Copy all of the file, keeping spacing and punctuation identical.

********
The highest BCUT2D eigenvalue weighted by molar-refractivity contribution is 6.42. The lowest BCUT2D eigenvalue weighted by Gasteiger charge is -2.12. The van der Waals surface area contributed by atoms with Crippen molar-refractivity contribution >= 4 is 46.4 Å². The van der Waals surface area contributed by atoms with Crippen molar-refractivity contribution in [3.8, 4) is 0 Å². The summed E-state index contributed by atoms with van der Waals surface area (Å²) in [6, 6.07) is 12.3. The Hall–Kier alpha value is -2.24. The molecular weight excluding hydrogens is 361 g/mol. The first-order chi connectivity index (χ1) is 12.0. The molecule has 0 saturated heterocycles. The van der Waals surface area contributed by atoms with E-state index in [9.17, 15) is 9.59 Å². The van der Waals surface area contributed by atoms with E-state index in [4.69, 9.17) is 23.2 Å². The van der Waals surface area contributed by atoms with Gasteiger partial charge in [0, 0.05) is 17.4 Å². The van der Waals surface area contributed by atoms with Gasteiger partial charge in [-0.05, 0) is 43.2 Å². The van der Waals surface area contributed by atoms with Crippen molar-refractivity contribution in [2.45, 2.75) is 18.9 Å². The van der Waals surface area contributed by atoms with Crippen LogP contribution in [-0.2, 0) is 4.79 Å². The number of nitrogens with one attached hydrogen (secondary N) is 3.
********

The highest BCUT2D eigenvalue weighted by molar-refractivity contribution is 6.42. The lowest BCUT2D eigenvalue weighted by Gasteiger charge is -2.12. The van der Waals surface area contributed by atoms with Crippen molar-refractivity contribution >= 4 is 46.4 Å². The van der Waals surface area contributed by atoms with Crippen molar-refractivity contribution in [3.8, 4) is 0 Å². The summed E-state index contributed by atoms with van der Waals surface area (Å²) in [6, 6.07) is 12.3. The Hall–Kier alpha value is -2.24. The molecular weight excluding hydrogens is 361 g/mol. The first-order chi connectivity index (χ1) is 12.0. The molecule has 0 saturated heterocycles. The van der Waals surface area contributed by atoms with E-state index in [9.17, 15) is 9.59 Å². The van der Waals surface area contributed by atoms with E-state index in [4.69, 9.17) is 23.2 Å². The van der Waals surface area contributed by atoms with Gasteiger partial charge in [0, 0.05) is 17.4 Å². The van der Waals surface area contributed by atoms with Gasteiger partial charge in [-0.05, 0) is 43.2 Å². The van der Waals surface area contributed by atoms with Crippen molar-refractivity contribution in [2.45, 2.75) is 18.9 Å². The van der Waals surface area contributed by atoms with Crippen LogP contribution in [-0.2, 0) is 4.79 Å². The number of nitrogens with one attached hydrogen (secondary N) is 3.